Disease Biophysics Group Postdoctoral Fellow Positions
The Disease Biophysics Group at Harvard University invites applications for a number of Postdoctoral Fellow positions open for projects pertaining to building microscale models of diseased organs. The project requires the assembly of engineered, human microtissues in microfluidic devices that can be interrogated for the genetic, morphological and functional indicators of health, disease, and injury.
The Disease Biophysics Group is a multidisciplinary research group based in the Harvard School of Engineering and Applied Sciences, the Wyss Institute for Biologically-Inspired Engineering, and the Harvard Stem Cell Institute.
Candidates with experience in neuronal cell biology, striated and smooth muscle tissue engineering, the cardiac valves, and experimental models of diabetes are encouraged to apply. Applicants are expected to hold a doctoral degree in engineering, physiology, or cell biology and have a proven record of high quality publications.
The application will be assembled as single pdf file: cover letter describing research interests and goals, CV, research statement, a full list of publications and up to three examples of first author papers, and a list of no less than three references with contact information. Please note that all requirements for the doctoral degree must be completed prior to the start date. The application should be sent to:email@example.com
Full consideration will be given to all applications received by February 15, 2013; applications received thereafter will be considered until the positions are filled.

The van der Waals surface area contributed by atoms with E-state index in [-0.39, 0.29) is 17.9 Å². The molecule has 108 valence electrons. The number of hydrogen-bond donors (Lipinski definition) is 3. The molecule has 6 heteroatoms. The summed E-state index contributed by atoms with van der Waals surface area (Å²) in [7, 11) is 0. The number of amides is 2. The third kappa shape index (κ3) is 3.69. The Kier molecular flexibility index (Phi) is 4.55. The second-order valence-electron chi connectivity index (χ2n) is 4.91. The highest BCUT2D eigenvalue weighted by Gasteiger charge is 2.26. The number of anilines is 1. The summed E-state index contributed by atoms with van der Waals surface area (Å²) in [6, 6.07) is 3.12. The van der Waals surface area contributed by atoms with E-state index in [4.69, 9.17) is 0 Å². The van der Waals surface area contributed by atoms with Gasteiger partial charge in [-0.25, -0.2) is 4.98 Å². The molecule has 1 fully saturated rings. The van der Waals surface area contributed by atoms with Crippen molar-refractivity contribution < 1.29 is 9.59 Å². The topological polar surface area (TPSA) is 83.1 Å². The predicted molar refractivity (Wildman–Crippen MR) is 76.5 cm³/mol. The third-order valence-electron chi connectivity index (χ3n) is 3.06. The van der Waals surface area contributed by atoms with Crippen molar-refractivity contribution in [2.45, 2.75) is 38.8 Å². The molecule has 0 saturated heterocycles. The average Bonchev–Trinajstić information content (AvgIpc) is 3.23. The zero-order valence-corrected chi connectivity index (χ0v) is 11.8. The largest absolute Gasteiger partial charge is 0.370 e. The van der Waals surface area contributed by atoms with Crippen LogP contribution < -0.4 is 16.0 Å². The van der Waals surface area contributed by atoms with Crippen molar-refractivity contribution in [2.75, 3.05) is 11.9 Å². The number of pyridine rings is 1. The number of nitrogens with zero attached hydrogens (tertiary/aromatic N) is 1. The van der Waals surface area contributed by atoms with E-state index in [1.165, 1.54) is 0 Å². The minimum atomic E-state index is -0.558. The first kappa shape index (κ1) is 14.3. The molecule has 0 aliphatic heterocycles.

Harvard University is an equal opportunity employer. Women and underrepresented minorities are particularly encouraged to apply.
Congratulations for our new Ph.D.’s June 5th, 2014
Postdoc Positions Open March 31st, 2014
The Disease Biophysics Group has three open postdoctoral positions to be filled in the summer of 2014:
1) One position in skeletal muscle tissue engineering,
2) One position in cardiac muscle tissue engineering, and
3) One position in nanofibers and materials science (no biology background required).
Competitive candidates should have an earned doctorate in an appropriate field and a record of first author publications. Candidates should submit, as a single PDF file, their cover letter, CV, and first author publications. Three letters of recommendation will be requested after initial screening of applications. Please send materials to Prof Parker, kkparker at seas dot harvard dot edu.
Congratulations to Dr. Leila Deravi!! March 10th, 2014
The DBG would like to congratulate Leila Deravi who has accepted a tenure track position at the University of New Hampshire. She will be an Assistant Professor of Analytical Chemistry and Materials Chemistry in the Department of Chemistry. Click here for more information. Please join the DBG in extending Leila a hearty congratulations!!
Welcome to the DBG January 17th, 2014
Please welcome Angie Greer to the DBG. Angie is our new Research Associate. Angie comes to the DBG from the US Army Institute of Surgical Research where she worked in the Combat Casualty Care Battlefield Pain Management Task Area as a Research Associate. She is a veteran of Operation Iraqi Freedom/Operation Enduring Freedom having served in the Army for 4 years. Welcome to the DBG!
Graduate Studies in the DBG December 6th, 2013
Folks, there is more email traffic from PhD applicants than I can respond to. I have posted previously on what your application should look like, so scroll thru our News to see specifics.
Here are the first things I look at when I review an application:
1. Your math (this filters out about 90% of the applicants with BME undergraduate degrees…gotta take PDEs and complex variables)
2. Your lab experience
3. Your grades
4. Your reference letters. If the best thing your letter writer can say is that you sat in front of class, asked questions, turned in HWs, and got an A in the class, that doesn’t really distinguish you.
5. Your essays. Nothing is done until its published. If you can’t write a good response to an essay question, with good English, sentence and paragraph structure, I can’t take you.